We now live in a world that accepts open conversations about HIV and AIDS. Years before, these two topics are taboo; no one dared to speak up regarding all things related to them. People who are confirmed to have HIV infection get discriminated, called names, and are considered unacceptable. It’s a good thing now that more and more people-advocate are standing up, and realizations start sinking in with regard to this viral infection. Let us learn more about HIV, what the difference is between HIV and AIDS, what are the symptoms of AIDS, and what we can do if we contracted this viral infection.
What is HIV, and what is AIDS?
There is a great misunderstanding up to now about the difference between HIV and AIDS. These two terms have been used interchangeably for a long time, and we are here to finally differentiate each one from the other.
HIV stands for human immunodeficiency virus, a tiny microorganism that attacks cells that help the body fight infection, making a person more vulnerable to other infections and diseases. That is how any virus assaults our body; it just happened that HIV targets the immune system. HIV is spread by contact with certain bodily fluids of a person with HIV, frequently and most notoriously during unprotected sex (sex without a condom or HIV medicine to prevent or treat HIV). This situation gave HIV the brand as a sexually transmitted disease (STD). However, other ways to get HIV are through sharing syringes or any injection drug equipment, mother-to-child blood transmission during pregnancy, and breastfeeding.
AIDS, on the other hand, stands for Acquired Immunodeficiency Syndrome. It is the late stage of HIV when the virus is left untreated, and it already has severely damaged the body’s immune system.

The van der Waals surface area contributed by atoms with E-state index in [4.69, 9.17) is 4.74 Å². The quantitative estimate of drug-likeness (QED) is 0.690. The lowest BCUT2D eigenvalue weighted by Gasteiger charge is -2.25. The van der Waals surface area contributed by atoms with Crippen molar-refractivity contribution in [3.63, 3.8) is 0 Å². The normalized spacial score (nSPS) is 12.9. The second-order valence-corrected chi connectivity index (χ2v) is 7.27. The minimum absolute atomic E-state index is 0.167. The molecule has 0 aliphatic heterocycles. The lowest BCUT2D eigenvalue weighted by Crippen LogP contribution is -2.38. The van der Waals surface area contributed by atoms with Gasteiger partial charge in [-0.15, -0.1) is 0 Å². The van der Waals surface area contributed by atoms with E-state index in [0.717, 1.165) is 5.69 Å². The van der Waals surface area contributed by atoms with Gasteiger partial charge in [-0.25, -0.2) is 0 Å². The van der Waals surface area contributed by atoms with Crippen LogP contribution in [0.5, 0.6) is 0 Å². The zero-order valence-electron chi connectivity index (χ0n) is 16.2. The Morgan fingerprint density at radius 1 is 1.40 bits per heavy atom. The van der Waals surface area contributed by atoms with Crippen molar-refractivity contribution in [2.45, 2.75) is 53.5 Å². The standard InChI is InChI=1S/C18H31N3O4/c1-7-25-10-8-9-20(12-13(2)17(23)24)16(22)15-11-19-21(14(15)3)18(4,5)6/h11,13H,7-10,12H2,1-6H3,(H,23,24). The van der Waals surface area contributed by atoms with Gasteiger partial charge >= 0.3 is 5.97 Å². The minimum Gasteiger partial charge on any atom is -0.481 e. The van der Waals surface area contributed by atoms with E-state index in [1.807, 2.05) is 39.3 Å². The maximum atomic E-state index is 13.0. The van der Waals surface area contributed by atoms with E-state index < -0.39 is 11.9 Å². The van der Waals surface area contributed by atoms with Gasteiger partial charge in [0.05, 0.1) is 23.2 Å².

How should I know if I have HIV or AIDS?
This question is tricky, but the answer is extremely straightforward. If you think you can be exposed to the virus, the only thing you can do to know if you have it or not is to get tested. There are now so many hospitals and non-government organizations that offer free HIV screenings that would conceal your identity and will not invade your privacy. All you have to do is go and present yourself to their office and provide them with the necessary specimen that they need.
What to do with the HIV findings
- If you test positive, you can take medicine to treat HIV. People with HIV who take HIV medicine daily as prescribed can live a long and healthy life and prevent transmission to others. Without HIV medicine (called antiretroviral therapy or ART), the virus replicates in the body and damages the immune system. This fact is why people need to start treatment as soon as possible after testing positive.
- If you test negative, there are several ways to prevent getting HIV. Read on to know more information.
- If you are pregnant, you should be tested for HIV so that you can begin treatment if you are HIV-positive. The objective is that an HIV-positive woman is treated for HIV early in her pregnancy, the risk of transmitting HIV to her baby can be very low.
What are the symptoms of HIV or AIDS?